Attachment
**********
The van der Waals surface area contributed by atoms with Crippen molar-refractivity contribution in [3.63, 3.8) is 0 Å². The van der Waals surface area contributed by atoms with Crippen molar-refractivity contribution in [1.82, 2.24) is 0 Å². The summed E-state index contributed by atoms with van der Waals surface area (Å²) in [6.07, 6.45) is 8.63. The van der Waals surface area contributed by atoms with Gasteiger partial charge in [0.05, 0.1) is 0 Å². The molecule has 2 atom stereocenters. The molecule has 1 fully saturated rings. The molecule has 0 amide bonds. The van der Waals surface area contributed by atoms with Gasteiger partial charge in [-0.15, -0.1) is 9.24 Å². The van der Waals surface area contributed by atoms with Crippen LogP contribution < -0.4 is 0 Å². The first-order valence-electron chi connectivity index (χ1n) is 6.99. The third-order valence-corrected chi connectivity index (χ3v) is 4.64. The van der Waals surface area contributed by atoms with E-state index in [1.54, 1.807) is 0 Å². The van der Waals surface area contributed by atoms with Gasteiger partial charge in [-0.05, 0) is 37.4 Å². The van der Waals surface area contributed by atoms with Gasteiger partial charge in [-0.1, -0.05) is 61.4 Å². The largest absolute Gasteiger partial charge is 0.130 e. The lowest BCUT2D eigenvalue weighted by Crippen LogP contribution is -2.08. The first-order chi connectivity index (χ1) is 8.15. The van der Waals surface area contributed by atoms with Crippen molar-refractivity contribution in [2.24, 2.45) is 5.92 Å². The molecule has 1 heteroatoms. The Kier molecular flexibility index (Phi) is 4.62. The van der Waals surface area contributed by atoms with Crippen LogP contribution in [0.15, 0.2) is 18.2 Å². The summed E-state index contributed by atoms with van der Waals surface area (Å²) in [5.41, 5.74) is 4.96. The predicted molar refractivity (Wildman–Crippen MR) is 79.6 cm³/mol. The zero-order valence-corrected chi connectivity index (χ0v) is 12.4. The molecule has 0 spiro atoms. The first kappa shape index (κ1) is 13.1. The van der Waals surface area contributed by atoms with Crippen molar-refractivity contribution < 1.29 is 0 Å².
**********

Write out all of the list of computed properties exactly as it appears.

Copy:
The van der Waals surface area contributed by atoms with Crippen molar-refractivity contribution in [3.63, 3.8) is 0 Å². The van der Waals surface area contributed by atoms with Crippen molar-refractivity contribution in [1.82, 2.24) is 0 Å². The summed E-state index contributed by atoms with van der Waals surface area (Å²) in [6.07, 6.45) is 8.63. The van der Waals surface area contributed by atoms with Gasteiger partial charge in [0.05, 0.1) is 0 Å². The molecule has 2 atom stereocenters. The molecule has 1 fully saturated rings. The molecule has 0 amide bonds. The van der Waals surface area contributed by atoms with Gasteiger partial charge in [-0.15, -0.1) is 9.24 Å². The van der Waals surface area contributed by atoms with Crippen LogP contribution < -0.4 is 0 Å². The first-order valence-electron chi connectivity index (χ1n) is 6.99. The third-order valence-corrected chi connectivity index (χ3v) is 4.64. The van der Waals surface area contributed by atoms with E-state index in [1.54, 1.807) is 0 Å². The van der Waals surface area contributed by atoms with Gasteiger partial charge in [-0.05, 0) is 37.4 Å². The van der Waals surface area contributed by atoms with Gasteiger partial charge in [-0.1, -0.05) is 61.4 Å². The largest absolute Gasteiger partial charge is 0.130 e. The lowest BCUT2D eigenvalue weighted by Crippen LogP contribution is -2.08. The first-order chi connectivity index (χ1) is 8.15. The van der Waals surface area contributed by atoms with Crippen molar-refractivity contribution in [2.24, 2.45) is 5.92 Å². The molecule has 1 heteroatoms. The Kier molecular flexibility index (Phi) is 4.62. The van der Waals surface area contributed by atoms with Crippen LogP contribution in [0.15, 0.2) is 18.2 Å². The summed E-state index contributed by atoms with van der Waals surface area (Å²) in [5.41, 5.74) is 4.96. The predicted molar refractivity (Wildman–Crippen MR) is 79.6 cm³/mol. The zero-order valence-corrected chi connectivity index (χ0v) is 12.4. The molecule has 0 spiro atoms. The first kappa shape index (κ1) is 13.1. The van der Waals surface area contributed by atoms with Crippen molar-refractivity contribution < 1.29 is 0 Å².